The Diverse World of H2O (Water)

The Diverse World of H2O (Water):
- and its connection with sustainability from around the world as graphical posters

The next World War, they say, will be fought over water. And we also know that the most important sustenance as life-saver after air is water.
As if on cue, India’s “waterman” Dr Rajendra Singh – honored with the Stockholm Water Prize and the Ramon Magsaysay Award for “greening” a portion of the desert in Rajasthan - maintains that the most strife-ridden part of the world today, viz., Syria, also once the cradle of the world’s most ancient civilization – Assyria – is not in the throes of a “religious/sectarian” war as is reported. Instead, this war started the day they dammed the Euphrates River upstream that was once the wellspring of this culture’s prosperity. His fear that through the mindless damming of rivers we may, in fact, be creating similar Syrias elsewhere, is neither understated nor dire enough.
In a tribute to Water = H2O as an issue, as universal in its reach as it is critical, here are a set of posters drawn from designers worldwide. Posters that attempt to articulate graphically this extremely dire situation that afflicts many parts of the world today. While back home, our own “waterman” spins his magic by espousing the novel idea that replacing “red heat” with “blue heat”, green heat” and “yellow heat” will help create precipitation in the skies.
In a chain of curatorial endeavors initiated by the efforts of Cyntia Concari and Roberto Marcatti, the H2O series has moved from country to country to appeal to the world for a need to preserve rather than extract water as a resource.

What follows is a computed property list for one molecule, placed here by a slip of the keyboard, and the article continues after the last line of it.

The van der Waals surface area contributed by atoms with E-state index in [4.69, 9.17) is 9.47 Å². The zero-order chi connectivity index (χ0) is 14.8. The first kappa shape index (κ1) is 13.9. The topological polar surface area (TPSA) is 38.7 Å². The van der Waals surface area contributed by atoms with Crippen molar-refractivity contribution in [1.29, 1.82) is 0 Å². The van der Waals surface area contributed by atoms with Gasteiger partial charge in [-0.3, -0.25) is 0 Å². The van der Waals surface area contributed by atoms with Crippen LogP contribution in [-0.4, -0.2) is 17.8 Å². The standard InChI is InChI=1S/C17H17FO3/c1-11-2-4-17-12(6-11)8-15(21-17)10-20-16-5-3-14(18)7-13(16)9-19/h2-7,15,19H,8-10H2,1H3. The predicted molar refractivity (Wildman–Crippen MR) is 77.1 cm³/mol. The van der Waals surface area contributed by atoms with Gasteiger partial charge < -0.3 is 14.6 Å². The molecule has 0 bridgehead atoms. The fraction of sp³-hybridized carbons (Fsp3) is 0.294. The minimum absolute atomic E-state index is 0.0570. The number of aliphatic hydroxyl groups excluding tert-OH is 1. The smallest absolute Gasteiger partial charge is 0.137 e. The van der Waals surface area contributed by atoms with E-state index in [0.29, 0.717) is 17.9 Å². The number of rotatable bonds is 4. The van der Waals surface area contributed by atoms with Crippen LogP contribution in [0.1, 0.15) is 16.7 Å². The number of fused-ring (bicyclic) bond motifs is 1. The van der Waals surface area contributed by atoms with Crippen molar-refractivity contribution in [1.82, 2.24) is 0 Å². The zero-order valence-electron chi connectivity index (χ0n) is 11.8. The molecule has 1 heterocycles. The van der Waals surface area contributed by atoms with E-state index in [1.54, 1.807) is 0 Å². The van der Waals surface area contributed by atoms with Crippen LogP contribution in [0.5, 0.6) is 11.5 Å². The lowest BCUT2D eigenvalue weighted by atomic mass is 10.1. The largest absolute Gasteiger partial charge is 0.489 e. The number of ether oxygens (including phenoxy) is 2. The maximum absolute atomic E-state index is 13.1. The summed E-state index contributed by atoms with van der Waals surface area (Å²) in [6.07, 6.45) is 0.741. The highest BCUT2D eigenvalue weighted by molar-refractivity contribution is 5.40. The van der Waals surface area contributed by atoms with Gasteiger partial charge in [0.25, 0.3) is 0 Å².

In this, H2O is particularly well served for being a series of posters than any other media, because the poster is much more than just a piece of paper in announcing an intent. It is, instead, “advertisement, art, political artifact, commodity” rolled into one, according to the famed cultural critic, Susan Sontag, who even claims that posters are a “substitute for experience.”
Posters as a medium also attained the status of art form when distinguished artists such as Toulouse-Lautrec, Mucha, and Beardsley turned to the poster to infuse this otherwise mundane media with their talent to turn and turned it into an art form.
This radical transformation of the poster into an art form would not have been possible, of course, if the printing industry did not simultaneously perfect the technique of color lithography along with the mass-production of large and inexpensive images.
Little wonder, therefore, that unlike public notices where the audience is a mute spectator, the poster aims to “seduce, to exhort, to sell, to educate, to convince, to appeal.”


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